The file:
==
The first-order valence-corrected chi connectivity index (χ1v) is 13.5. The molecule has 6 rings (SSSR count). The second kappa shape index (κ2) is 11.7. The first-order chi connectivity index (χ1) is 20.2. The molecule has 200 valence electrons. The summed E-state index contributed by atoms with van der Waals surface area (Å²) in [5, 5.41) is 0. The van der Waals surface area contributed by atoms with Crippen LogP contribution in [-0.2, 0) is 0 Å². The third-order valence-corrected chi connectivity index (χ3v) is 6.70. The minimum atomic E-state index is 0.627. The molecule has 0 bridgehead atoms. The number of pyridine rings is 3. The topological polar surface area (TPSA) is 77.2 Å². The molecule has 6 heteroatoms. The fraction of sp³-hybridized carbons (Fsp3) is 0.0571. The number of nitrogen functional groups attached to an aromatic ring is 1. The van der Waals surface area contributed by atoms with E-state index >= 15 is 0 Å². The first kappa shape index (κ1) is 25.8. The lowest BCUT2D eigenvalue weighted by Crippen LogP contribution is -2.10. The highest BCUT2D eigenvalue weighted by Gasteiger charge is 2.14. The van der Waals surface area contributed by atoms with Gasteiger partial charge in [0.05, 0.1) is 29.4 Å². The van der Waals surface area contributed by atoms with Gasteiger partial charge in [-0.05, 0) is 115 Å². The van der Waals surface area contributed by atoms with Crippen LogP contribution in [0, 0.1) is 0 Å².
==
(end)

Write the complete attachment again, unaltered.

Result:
The first-order valence-corrected chi connectivity index (χ1v) is 13.5. The molecule has 6 rings (SSSR count). The second kappa shape index (κ2) is 11.7. The first-order chi connectivity index (χ1) is 20.2. The molecule has 200 valence electrons. The summed E-state index contributed by atoms with van der Waals surface area (Å²) in [5, 5.41) is 0. The van der Waals surface area contributed by atoms with Crippen LogP contribution in [-0.2, 0) is 0 Å². The third-order valence-corrected chi connectivity index (χ3v) is 6.70. The minimum atomic E-state index is 0.627. The molecule has 0 bridgehead atoms. The number of pyridine rings is 3. The topological polar surface area (TPSA) is 77.2 Å². The molecule has 6 heteroatoms. The fraction of sp³-hybridized carbons (Fsp3) is 0.0571. The number of nitrogen functional groups attached to an aromatic ring is 1. The van der Waals surface area contributed by atoms with E-state index >= 15 is 0 Å². The first kappa shape index (κ1) is 25.8. The lowest BCUT2D eigenvalue weighted by Crippen LogP contribution is -2.10. The highest BCUT2D eigenvalue weighted by Gasteiger charge is 2.14. The van der Waals surface area contributed by atoms with Gasteiger partial charge in [0.05, 0.1) is 29.4 Å². The van der Waals surface area contributed by atoms with Gasteiger partial charge in [-0.05, 0) is 115 Å². The van der Waals surface area contributed by atoms with Crippen LogP contribution in [0, 0.1) is 0 Å².